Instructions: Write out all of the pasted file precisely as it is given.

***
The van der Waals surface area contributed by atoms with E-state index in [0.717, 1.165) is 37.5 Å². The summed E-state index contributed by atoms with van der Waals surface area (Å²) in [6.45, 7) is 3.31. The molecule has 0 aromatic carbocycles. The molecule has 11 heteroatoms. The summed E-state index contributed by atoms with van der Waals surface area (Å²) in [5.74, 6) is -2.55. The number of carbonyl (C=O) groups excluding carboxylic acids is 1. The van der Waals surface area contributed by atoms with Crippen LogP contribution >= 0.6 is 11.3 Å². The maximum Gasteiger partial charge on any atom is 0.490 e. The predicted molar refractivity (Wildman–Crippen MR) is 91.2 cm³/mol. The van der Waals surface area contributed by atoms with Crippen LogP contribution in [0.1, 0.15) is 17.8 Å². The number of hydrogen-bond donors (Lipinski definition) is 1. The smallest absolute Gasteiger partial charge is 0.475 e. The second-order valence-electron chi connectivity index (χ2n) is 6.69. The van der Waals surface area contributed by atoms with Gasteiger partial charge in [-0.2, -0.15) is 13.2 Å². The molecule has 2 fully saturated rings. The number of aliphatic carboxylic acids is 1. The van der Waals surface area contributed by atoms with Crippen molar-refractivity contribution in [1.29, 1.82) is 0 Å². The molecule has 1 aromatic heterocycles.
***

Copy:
The van der Waals surface area contributed by atoms with E-state index in [0.717, 1.165) is 37.5 Å². The summed E-state index contributed by atoms with van der Waals surface area (Å²) in [6.45, 7) is 3.31. The molecule has 0 aromatic carbocycles. The molecule has 11 heteroatoms. The summed E-state index contributed by atoms with van der Waals surface area (Å²) in [5.74, 6) is -2.55. The number of carbonyl (C=O) groups excluding carboxylic acids is 1. The van der Waals surface area contributed by atoms with Crippen LogP contribution >= 0.6 is 11.3 Å². The maximum Gasteiger partial charge on any atom is 0.490 e. The predicted molar refractivity (Wildman–Crippen MR) is 91.2 cm³/mol. The van der Waals surface area contributed by atoms with Crippen LogP contribution in [0.1, 0.15) is 17.8 Å². The number of hydrogen-bond donors (Lipinski definition) is 1. The smallest absolute Gasteiger partial charge is 0.475 e. The second-order valence-electron chi connectivity index (χ2n) is 6.69. The van der Waals surface area contributed by atoms with Gasteiger partial charge in [-0.2, -0.15) is 13.2 Å². The molecule has 2 fully saturated rings. The number of aliphatic carboxylic acids is 1. The van der Waals surface area contributed by atoms with Crippen molar-refractivity contribution in [1.29, 1.82) is 0 Å². The molecule has 1 aromatic heterocycles.